changes at these sites; during temporary power plant shutdowns, manatees have been observed to use less preferred nearby sites. In other cases, manatees have died when thermal discharges have been eliminated due to behavioral persistence or site fidelity (USFWS 2000, entire).
The current network of power plant sites will likely endure for another 40 years or so (Laist et al. 2013, p. 9). We do not know for sure if the plants will be replaced or eliminated at the end of this time, but the likelihood is that the power plants will close (Laist and Reynolds 2005b, p. 281). We also do not know exactly how manatees would respond if some sites are lost, since past modifications or changes to power plant sites have resulted in variable response from manatees. If power plant outflows are lost, manatees would rely on remaining springs in the upper St. Johns River and northwest Florida regions and on Warm Mineral Springs in southwest Florida, passive thermal basins, and warm ambient waters in southernmost Florida. The loss of certain warm-water sites potentially could cause a change in Atlantic coast abundance and distribution because there are no natural springs on the Atlantic coast north of the St. John's River (Laist and Reynolds 2005b, p. 287).
Florida's springs have seen drastic declines in flows and water quality and many springs have been altered (dammed, silted in, and otherwise obstructed) to the point that they are no longer accessible to manatees (Taylor 2006, pp. 5-6; Laist and Reynolds 2005b, p. 287; Florida Springs Task Force 2001, p. 4). Flow declines are largely attributable to demands on aquifers (spring recharge areas) for potable water used for drinking, irrigation, and other uses (Marella 2014, pp. 1-2). Declining flows provide less usable water for wintering manatees. Declines in water quality (e.g., increased nitrates) can promote the growth of undesirable alga, such as Lyngbya sp., which can cover and smother food plants used by wintering manatees (Florida Springs Task Force 2001, pp. 12, 26). Notable springs largely inaccessible to manatees due to damming include springs in the Ocklawaha and Withlacoochee river systems. Springs that have silted in include Manatee and Fanning springs, Warm Mineral Spring, Weeki Wachee Spring, and others (Taylor 2006, pp. 5, 8).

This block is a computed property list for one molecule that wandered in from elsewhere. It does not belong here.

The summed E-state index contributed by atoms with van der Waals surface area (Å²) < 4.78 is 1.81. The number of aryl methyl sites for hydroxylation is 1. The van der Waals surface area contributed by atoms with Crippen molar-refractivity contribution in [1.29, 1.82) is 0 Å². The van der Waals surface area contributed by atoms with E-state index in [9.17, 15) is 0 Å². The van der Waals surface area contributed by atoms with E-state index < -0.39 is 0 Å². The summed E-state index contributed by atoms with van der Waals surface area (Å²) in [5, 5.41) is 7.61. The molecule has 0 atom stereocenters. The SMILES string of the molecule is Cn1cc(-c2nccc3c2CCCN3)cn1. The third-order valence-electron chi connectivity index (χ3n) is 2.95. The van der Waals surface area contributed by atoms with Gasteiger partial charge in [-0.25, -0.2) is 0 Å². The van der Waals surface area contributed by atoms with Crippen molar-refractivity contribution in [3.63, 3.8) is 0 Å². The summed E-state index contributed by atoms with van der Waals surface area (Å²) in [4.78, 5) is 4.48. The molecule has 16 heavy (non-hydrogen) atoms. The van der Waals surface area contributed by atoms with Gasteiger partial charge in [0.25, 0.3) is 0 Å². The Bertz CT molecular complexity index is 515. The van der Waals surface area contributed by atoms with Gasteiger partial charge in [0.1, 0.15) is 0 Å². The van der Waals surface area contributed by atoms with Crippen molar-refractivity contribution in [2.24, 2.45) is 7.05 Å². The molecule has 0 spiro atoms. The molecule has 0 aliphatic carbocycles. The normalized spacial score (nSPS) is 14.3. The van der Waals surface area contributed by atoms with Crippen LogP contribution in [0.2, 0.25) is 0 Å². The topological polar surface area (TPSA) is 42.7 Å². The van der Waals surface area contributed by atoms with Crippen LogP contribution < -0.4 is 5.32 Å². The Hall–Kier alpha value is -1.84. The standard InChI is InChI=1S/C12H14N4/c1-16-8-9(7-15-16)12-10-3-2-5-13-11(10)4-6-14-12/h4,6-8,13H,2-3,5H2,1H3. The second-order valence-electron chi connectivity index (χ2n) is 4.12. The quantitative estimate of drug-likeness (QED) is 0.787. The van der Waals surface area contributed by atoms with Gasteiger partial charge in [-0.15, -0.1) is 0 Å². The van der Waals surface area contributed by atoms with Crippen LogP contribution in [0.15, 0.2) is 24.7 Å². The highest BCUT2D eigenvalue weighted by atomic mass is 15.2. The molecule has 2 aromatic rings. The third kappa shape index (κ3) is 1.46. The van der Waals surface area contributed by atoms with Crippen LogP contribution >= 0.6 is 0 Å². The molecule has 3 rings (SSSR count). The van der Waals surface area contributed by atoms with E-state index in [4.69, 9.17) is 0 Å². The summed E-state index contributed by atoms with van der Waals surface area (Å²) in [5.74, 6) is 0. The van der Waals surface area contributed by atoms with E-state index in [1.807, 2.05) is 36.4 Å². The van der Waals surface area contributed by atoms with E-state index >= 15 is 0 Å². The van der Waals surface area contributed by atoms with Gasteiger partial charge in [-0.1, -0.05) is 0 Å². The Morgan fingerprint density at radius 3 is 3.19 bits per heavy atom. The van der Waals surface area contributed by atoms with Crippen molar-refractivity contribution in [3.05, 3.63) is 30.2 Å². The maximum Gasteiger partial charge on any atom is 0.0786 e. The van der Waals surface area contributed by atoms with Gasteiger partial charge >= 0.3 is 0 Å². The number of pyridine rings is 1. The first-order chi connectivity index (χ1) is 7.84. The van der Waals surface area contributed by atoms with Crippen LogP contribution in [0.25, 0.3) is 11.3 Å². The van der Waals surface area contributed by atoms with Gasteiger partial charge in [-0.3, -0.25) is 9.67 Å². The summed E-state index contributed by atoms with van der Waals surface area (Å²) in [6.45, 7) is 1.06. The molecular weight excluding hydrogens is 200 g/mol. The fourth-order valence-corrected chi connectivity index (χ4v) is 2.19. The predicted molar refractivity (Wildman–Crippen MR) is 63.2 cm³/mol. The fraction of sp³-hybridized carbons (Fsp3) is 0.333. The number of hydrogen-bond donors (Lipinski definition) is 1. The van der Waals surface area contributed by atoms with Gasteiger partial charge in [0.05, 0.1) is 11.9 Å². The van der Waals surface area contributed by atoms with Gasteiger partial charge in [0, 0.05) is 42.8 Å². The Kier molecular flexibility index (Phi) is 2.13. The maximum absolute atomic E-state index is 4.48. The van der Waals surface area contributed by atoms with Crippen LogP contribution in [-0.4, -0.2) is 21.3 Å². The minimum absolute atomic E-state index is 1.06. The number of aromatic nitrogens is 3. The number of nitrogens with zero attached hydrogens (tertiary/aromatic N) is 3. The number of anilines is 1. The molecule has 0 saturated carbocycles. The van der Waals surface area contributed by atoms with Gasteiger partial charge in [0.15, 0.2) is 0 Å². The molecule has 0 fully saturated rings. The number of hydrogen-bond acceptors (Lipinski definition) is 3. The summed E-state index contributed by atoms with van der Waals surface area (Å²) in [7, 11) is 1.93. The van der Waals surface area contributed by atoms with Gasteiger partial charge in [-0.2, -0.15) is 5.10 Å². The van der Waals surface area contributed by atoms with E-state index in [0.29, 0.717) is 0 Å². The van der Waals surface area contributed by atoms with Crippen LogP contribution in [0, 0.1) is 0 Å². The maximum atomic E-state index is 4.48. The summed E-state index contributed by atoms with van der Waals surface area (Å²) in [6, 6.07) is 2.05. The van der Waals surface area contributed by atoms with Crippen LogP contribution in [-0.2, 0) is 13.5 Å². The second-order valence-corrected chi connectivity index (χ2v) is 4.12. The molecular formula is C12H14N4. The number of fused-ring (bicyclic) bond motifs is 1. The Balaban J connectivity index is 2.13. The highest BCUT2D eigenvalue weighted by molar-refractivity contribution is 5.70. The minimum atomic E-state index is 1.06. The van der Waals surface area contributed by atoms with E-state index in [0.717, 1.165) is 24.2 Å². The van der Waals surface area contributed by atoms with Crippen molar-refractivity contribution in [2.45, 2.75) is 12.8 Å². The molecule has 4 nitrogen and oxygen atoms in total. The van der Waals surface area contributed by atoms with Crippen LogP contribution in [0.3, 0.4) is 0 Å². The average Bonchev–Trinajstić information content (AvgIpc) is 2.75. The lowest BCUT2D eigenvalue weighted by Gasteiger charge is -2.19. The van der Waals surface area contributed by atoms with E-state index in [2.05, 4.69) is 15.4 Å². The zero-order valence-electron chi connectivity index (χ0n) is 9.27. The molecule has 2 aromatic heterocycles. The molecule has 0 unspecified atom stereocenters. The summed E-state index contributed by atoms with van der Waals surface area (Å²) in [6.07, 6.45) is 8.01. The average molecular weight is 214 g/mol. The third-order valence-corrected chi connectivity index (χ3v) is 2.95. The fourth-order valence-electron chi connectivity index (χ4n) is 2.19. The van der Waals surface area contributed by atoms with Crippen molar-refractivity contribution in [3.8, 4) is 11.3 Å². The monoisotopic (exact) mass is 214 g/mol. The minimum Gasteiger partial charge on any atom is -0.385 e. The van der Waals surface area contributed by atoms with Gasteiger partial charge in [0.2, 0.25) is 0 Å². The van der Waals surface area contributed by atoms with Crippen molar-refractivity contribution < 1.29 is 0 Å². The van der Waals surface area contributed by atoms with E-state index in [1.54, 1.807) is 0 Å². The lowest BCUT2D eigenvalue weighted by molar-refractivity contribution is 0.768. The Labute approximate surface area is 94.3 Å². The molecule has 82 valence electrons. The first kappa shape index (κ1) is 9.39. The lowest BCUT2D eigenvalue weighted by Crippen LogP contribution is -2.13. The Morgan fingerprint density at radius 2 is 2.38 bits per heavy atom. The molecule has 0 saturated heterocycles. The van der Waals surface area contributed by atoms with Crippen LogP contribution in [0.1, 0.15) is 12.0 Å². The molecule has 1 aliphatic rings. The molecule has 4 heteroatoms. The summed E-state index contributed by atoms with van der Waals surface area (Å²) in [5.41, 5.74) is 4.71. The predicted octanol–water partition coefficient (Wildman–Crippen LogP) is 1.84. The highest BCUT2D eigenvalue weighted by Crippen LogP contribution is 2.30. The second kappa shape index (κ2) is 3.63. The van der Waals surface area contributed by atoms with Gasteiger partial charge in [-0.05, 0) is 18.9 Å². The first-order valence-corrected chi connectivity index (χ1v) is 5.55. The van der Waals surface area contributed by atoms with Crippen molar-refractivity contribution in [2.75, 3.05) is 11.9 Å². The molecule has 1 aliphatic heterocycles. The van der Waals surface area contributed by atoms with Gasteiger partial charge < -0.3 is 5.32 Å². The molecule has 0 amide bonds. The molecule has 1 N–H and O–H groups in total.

In the case of Manatee, Fanning, and Weeki Wachee springs, restoration efforts have removed sand bars and other obstructions, making these sites once again accessible to manatees (The Nature Conservancy 2015). See: http://www.nature.org/ourinitiatives/regions/northamerica/unitedstates/florida/howwework/saving-manatees-through-springs-restoration.xml. Also, Marella (2014, p. 1) noted declining demands on central Florida aquifers due to increased rainfall, declining agricultural demands, use of re-use water, and other water conservation measures, suggesting that spring flows used by manatees can be maintained. Chapter 62-42, Florida Administrative Code, requires that minimum flow levels be set for Florida waterbodies. Set flow levels require that measures be taken should flows drop below statutorily adopted levels, thus insuring adequate flows. Minimum flows have been set for six springs that are important to wintering manatees. Flow levels must be identified for the Crystal River springs complex and other important springs.